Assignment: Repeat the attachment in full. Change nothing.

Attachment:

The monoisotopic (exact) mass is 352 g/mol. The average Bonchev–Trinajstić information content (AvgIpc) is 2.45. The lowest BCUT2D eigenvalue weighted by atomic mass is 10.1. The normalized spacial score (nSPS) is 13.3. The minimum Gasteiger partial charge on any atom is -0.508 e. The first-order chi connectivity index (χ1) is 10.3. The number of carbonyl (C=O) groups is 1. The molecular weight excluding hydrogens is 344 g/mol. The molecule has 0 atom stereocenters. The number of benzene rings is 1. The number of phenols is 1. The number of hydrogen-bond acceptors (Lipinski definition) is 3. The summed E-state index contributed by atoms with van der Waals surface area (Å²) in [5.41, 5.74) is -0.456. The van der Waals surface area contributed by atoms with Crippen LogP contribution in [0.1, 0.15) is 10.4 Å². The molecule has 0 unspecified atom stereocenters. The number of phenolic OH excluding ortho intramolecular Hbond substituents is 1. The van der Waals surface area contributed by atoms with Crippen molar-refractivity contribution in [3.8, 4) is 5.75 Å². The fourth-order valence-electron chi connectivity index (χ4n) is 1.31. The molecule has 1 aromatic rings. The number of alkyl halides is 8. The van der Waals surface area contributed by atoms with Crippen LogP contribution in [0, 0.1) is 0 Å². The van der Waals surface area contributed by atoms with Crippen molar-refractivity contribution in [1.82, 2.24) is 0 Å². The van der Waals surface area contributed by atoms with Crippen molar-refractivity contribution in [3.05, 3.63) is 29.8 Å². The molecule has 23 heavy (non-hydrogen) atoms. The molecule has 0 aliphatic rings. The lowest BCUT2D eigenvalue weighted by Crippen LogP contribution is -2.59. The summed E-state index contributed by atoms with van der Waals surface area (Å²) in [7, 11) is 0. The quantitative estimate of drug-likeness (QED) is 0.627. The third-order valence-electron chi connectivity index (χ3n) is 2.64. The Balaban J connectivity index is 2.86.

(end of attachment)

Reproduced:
The monoisotopic (exact) mass is 352 g/mol. The average Bonchev–Trinajstić information content (AvgIpc) is 2.45. The lowest BCUT2D eigenvalue weighted by atomic mass is 10.1. The normalized spacial score (nSPS) is 13.3. The minimum Gasteiger partial charge on any atom is -0.508 e. The first-order chi connectivity index (χ1) is 10.3. The number of carbonyl (C=O) groups is 1. The molecular weight excluding hydrogens is 344 g/mol. The molecule has 0 atom stereocenters. The number of benzene rings is 1. The number of phenols is 1. The number of hydrogen-bond acceptors (Lipinski definition) is 3. The summed E-state index contributed by atoms with van der Waals surface area (Å²) in [5.41, 5.74) is -0.456. The van der Waals surface area contributed by atoms with Crippen LogP contribution in [0.1, 0.15) is 10.4 Å². The molecule has 0 unspecified atom stereocenters. The number of phenolic OH excluding ortho intramolecular Hbond substituents is 1. The van der Waals surface area contributed by atoms with Crippen molar-refractivity contribution in [3.8, 4) is 5.75 Å². The fourth-order valence-electron chi connectivity index (χ4n) is 1.31. The molecule has 1 aromatic rings. The number of alkyl halides is 8. The van der Waals surface area contributed by atoms with Crippen LogP contribution in [0, 0.1) is 0 Å². The van der Waals surface area contributed by atoms with Crippen molar-refractivity contribution in [1.82, 2.24) is 0 Å². The van der Waals surface area contributed by atoms with Crippen molar-refractivity contribution in [3.05, 3.63) is 29.8 Å². The molecule has 23 heavy (non-hydrogen) atoms. The molecule has 0 aliphatic rings. The lowest BCUT2D eigenvalue weighted by Crippen LogP contribution is -2.59. The summed E-state index contributed by atoms with van der Waals surface area (Å²) in [7, 11) is 0. The quantitative estimate of drug-likeness (QED) is 0.627. The third-order valence-electron chi connectivity index (χ3n) is 2.64. The Balaban J connectivity index is 2.86.